Have you ever seen the 1984 film Threads, about a nuclear attack on Britain? That’s what transitioning gender has been like for me. “Holly!”, you say, “you’re being overly dramatic!”. Let me explain.
Firstly, much like in the scenes before the bomb drops on Sheffield, there were hints, dark omens and missed clues of things to come in the background of my life, that linked themselves inextricably together, all leading up to that day when, seemingly out of the blue, the megaton bombs of realisation about my gender exploded violently over the stability of my day to day existence. Nothing was ever as it was, nor could it ever be again as it was before.
As in the immediate aftermath of this nuclear attack, I lost some people from my life. Certain friends vaporised, some family members were both damaged by, yet in denial of the event, insisting that everything is as it ever was, because to them, it’s a horror too big to face. They chose to ignore the warnings, the advice, and they become unable to cope. I lost my home, the safety of almost everything I’d known consumed in the firestorm.
As time went on, the fallout started to affect me. The levels of street harassment, the constant misgendering, the difficulty of finding professional and personal acceptance started to pollute me, just as effectively as any radioactive dust slowly irradiating a body ever could.
I went to see my GP, in the hope of getting the ball rolling for my treatment and I found that often, they’re like the civilians grouped together to try to keep the regions running, they’re hidden away in their bunkers, pointlessly measuring things out, unaware of the true scale of the situation, of the horror raging outside.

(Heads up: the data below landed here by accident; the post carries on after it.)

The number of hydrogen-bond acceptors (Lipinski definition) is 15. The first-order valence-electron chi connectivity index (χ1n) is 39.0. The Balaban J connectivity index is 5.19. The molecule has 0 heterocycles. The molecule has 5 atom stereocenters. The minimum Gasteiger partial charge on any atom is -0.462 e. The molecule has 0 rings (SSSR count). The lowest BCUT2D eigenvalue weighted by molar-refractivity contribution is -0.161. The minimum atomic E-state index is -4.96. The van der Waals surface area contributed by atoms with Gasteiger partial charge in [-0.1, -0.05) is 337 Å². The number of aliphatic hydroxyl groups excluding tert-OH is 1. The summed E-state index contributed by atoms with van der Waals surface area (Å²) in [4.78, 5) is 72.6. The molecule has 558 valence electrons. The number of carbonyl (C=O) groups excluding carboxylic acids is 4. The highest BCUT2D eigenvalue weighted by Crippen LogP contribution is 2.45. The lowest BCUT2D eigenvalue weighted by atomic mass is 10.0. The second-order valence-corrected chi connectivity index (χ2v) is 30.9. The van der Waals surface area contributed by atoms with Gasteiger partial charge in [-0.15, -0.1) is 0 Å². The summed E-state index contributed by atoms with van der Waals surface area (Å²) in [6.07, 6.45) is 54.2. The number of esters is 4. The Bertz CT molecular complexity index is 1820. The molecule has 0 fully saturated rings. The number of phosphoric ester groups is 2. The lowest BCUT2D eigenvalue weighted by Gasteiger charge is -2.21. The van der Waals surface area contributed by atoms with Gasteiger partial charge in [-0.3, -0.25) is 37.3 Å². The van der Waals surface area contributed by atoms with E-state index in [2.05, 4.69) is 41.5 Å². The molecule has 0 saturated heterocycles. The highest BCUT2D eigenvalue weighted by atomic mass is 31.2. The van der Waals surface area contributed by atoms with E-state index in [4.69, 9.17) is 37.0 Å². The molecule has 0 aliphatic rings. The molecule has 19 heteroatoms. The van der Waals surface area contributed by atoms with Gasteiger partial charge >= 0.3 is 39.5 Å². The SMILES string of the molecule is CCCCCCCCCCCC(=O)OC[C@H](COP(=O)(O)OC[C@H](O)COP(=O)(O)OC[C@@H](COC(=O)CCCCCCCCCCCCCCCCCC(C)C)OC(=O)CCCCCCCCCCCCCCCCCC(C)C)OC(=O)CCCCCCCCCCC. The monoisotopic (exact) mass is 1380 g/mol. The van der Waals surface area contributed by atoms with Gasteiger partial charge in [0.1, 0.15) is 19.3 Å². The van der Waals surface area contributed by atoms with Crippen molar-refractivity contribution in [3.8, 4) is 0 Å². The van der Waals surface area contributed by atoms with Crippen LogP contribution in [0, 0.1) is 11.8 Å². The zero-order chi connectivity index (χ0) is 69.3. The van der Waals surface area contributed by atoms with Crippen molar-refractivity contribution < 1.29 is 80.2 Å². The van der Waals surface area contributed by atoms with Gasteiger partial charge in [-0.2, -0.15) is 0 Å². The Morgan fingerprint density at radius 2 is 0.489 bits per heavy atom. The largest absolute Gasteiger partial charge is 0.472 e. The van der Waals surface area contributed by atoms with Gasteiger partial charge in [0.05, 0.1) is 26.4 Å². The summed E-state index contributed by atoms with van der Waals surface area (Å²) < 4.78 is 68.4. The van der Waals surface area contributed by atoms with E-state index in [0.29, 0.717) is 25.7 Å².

Eventually, I started on the “Pathway” for the medical side of my care. In one of the film’s most harrowing scenes, the main character finds herself in a hospital, the stairwells lined with people patiently waiting for the attention of the doctors and nurses who are frantically struggling under the lack of resources available to them, and the injured people they do manage to treat often only receive the most basic, minimal and occasionally, damaging of care. This, in my experience, proved to be very apt.
In time, I found that, as how in the final third of the film moves into the months, and years after the bomb, a different way of life prevailed. After the mutually assured destruction of my comfortable, married, domestic life, I found that I have had to eke out a different existence, harder, more austere, more diminished, always linked to my past by memory, but separated from it by the nuclear bomb.
I know that not every transition is like mine, for which I’m profoundly delighted. Those of you who know me in real life, or on social media know that I’m prone to being gloomy, have some mental health issues and that my transition experience to date has been informed by both bad luck and incompetence. My transition so far has been a story of resilience and tenacity, of loss, of horror, of moments where you think it can’t get worse, and then it does, in ways too horrific to imagine.
Someone recently, half jokingly, said that my transition was a cautionary tale and whilst I laughed it off at the time, I realised she was right. My efforts to confirm my gender, my life from 2012 to today can serve as marker of how things shouldn’t be done.
If future generations of trans people have to experience what I have, then they’ve all been failed, as much as if they were obliterated in a nuclear war.
by Holly Bissell (@HollyPublic)
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